Step 4.5: Project future expenditures

This step seeks to project future biodiversity expenditures based on historical trends. Future projections should cover a forward period of approximately 5 to 10 years. The exact time period chosen will depend on national budgeting processes and cycles, identified in the PIR (Chapter 3). The projections should cover the timing of the national biodiversity strategy at a minimum.

Clearly documenting and validating methodological decisions and assumptions used with stakeholders is essential. Where the trend does not depict erratic behaviour, and history is our best teacher, a long-term average growth rate can be applied as a factor. A linear regression analysis reveals the average level of budget expenditure and the annual rate of change over the time period and facilitate extrapolation into the future. It also provides a measure of variability around the average that might be used for sensitivity analysis, ‘optimistic’ and ‘pessimistic’ projections.

Sensitivity analysis is typically conducted by changing several key variables and assumptions in projected expenditures to identify those assumptions that may be the most impactful if changed. Where greater precision in estimates and predictions can be secured, we can expect less sensitivity to change.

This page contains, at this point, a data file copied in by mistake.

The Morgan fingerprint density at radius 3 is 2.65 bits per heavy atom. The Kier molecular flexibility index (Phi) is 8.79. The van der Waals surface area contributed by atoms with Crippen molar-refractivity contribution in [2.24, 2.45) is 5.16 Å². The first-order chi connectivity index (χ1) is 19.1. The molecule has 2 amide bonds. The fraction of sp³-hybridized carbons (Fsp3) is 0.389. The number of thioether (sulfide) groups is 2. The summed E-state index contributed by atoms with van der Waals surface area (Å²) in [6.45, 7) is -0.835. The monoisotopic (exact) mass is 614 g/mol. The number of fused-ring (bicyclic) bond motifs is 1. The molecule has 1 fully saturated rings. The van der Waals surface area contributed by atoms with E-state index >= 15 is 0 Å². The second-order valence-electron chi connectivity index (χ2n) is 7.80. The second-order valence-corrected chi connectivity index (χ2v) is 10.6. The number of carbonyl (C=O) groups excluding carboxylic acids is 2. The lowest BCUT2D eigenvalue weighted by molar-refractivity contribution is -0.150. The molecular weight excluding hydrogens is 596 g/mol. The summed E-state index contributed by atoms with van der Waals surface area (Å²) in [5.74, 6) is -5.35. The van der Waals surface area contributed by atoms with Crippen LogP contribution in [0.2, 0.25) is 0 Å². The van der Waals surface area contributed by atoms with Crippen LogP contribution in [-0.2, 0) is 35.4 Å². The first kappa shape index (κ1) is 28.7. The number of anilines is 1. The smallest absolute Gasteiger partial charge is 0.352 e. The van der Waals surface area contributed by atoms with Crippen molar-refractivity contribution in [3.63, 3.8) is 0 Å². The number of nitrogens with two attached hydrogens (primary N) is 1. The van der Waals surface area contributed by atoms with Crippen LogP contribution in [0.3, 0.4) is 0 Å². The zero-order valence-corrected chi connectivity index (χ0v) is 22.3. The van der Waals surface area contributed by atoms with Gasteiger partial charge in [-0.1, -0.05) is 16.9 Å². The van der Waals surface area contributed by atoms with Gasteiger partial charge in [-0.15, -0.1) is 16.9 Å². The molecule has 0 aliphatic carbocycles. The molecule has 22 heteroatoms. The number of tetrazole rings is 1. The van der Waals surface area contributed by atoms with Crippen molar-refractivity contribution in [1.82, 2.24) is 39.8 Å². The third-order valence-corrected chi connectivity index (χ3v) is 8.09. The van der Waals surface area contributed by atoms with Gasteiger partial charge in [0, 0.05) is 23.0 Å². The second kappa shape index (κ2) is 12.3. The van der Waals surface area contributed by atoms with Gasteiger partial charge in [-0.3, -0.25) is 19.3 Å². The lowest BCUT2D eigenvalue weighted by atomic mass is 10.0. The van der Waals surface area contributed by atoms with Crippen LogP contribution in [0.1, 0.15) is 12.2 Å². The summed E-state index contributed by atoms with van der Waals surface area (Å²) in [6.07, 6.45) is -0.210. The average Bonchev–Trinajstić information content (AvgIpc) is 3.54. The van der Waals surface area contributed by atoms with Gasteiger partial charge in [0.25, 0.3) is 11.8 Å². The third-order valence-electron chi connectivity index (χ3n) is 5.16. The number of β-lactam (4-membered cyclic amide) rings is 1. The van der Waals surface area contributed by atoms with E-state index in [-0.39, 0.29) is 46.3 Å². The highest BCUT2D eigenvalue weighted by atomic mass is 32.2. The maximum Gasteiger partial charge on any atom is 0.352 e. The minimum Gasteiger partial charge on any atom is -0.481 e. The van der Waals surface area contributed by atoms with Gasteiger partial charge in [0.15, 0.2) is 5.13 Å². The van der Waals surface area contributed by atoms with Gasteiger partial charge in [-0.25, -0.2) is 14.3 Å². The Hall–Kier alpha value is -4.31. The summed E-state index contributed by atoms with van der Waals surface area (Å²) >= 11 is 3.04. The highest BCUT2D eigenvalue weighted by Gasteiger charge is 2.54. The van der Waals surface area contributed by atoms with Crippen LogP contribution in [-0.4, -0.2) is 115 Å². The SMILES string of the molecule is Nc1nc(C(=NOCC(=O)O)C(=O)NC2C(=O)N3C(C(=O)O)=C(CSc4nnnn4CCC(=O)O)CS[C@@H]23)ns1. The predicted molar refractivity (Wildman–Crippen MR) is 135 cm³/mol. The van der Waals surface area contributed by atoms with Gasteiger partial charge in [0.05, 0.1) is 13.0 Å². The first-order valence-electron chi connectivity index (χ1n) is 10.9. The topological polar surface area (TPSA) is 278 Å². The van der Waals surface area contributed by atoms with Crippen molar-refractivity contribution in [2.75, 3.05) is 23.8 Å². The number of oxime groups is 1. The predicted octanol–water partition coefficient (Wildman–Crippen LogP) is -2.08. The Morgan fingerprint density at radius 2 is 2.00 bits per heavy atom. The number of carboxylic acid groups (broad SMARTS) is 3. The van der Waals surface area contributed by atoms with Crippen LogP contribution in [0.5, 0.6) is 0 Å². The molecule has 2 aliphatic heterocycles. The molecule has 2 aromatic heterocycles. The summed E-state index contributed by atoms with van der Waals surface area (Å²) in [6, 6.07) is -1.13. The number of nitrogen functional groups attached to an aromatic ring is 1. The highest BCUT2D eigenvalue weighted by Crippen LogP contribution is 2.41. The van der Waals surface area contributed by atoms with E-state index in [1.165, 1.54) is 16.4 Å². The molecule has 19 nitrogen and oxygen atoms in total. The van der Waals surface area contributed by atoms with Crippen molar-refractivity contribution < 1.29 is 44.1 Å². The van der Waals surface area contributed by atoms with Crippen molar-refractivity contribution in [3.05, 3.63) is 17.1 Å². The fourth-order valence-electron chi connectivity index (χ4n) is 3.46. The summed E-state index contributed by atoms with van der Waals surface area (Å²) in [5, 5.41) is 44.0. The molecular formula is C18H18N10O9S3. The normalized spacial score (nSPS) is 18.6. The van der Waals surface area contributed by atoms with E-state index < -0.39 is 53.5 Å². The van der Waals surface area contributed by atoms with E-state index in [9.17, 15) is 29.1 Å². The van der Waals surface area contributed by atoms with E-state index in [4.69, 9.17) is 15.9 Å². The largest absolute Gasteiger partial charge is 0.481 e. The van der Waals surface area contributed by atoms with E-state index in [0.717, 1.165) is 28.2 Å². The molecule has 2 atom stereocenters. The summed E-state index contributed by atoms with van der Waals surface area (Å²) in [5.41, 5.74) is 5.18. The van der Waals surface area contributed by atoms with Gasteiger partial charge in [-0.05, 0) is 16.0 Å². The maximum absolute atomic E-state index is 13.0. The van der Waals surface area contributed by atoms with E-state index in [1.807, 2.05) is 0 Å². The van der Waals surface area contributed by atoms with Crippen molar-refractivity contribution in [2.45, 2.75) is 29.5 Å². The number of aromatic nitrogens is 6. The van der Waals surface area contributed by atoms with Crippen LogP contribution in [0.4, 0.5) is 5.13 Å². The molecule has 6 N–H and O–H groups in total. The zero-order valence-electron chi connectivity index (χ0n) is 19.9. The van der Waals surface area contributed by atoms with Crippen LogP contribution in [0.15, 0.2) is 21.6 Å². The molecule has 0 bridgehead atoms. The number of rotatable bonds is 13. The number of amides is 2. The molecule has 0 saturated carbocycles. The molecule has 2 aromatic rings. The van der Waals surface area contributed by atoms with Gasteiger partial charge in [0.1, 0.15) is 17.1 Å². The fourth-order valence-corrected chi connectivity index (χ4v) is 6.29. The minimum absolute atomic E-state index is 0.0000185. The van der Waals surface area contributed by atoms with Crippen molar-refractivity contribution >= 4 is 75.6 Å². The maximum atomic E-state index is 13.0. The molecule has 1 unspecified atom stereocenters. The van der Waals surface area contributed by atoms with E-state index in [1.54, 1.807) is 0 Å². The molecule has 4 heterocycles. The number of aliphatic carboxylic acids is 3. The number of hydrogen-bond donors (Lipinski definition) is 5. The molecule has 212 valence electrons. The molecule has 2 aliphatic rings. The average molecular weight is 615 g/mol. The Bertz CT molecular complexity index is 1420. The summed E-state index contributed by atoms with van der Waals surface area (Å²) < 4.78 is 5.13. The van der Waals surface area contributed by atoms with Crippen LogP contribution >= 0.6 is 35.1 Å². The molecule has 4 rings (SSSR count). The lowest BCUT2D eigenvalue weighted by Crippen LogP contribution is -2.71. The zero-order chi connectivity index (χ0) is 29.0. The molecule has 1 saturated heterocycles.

When we have information about past budgets that leads us to believe that their predictive power is questionable, we can follow alternative paths. We can accept expert opinion or an ad hoc algorithm to combine what we know about the future with what we observe in the past; for example, moving average or trend analysis based on biodiversity expenditures as a percentage of government budget or GDP. Countries that historically demonstrate a high degree of variation in rates of exchange and inflation may want to adopt a threeor five-year weighted moving average (WMA) approach to reduce prediction error in future forecasts due to unusual or temporary short-term variations in these factors. However, the effectiveness of the models depends on the quality of the data.

Examples of projections are profiled in Annex 1, including:

  • Disaggregated BER data by source of funds and NBSAP target from the Philippines; and
  • Expenditure projections by departments, projected under different scenarios, in the context of the national budget in Namibia.